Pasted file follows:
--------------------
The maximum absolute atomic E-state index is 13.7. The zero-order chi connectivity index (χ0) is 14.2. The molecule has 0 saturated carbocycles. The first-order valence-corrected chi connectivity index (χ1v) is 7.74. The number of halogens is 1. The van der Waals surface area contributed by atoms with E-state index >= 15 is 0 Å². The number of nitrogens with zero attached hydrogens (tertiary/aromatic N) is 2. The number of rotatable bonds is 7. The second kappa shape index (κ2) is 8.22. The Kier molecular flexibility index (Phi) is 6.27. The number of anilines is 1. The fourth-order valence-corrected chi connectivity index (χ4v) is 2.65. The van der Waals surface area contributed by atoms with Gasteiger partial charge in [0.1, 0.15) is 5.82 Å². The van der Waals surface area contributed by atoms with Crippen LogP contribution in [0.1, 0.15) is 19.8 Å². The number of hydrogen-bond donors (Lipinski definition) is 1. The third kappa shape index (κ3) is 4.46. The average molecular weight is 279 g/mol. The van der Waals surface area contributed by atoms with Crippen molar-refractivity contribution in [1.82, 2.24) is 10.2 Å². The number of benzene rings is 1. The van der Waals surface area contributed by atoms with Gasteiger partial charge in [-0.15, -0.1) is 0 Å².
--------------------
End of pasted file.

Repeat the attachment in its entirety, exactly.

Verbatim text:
The maximum absolute atomic E-state index is 13.7. The zero-order chi connectivity index (χ0) is 14.2. The molecule has 0 saturated carbocycles. The first-order valence-corrected chi connectivity index (χ1v) is 7.74. The number of halogens is 1. The van der Waals surface area contributed by atoms with E-state index >= 15 is 0 Å². The number of nitrogens with zero attached hydrogens (tertiary/aromatic N) is 2. The number of rotatable bonds is 7. The second kappa shape index (κ2) is 8.22. The Kier molecular flexibility index (Phi) is 6.27. The number of anilines is 1. The fourth-order valence-corrected chi connectivity index (χ4v) is 2.65. The van der Waals surface area contributed by atoms with Gasteiger partial charge in [0.1, 0.15) is 5.82 Å². The van der Waals surface area contributed by atoms with Crippen LogP contribution in [0.1, 0.15) is 19.8 Å². The number of hydrogen-bond donors (Lipinski definition) is 1. The third kappa shape index (κ3) is 4.46. The average molecular weight is 279 g/mol. The van der Waals surface area contributed by atoms with Crippen molar-refractivity contribution in [1.82, 2.24) is 10.2 Å². The number of benzene rings is 1. The van der Waals surface area contributed by atoms with Gasteiger partial charge in [-0.15, -0.1) is 0 Å².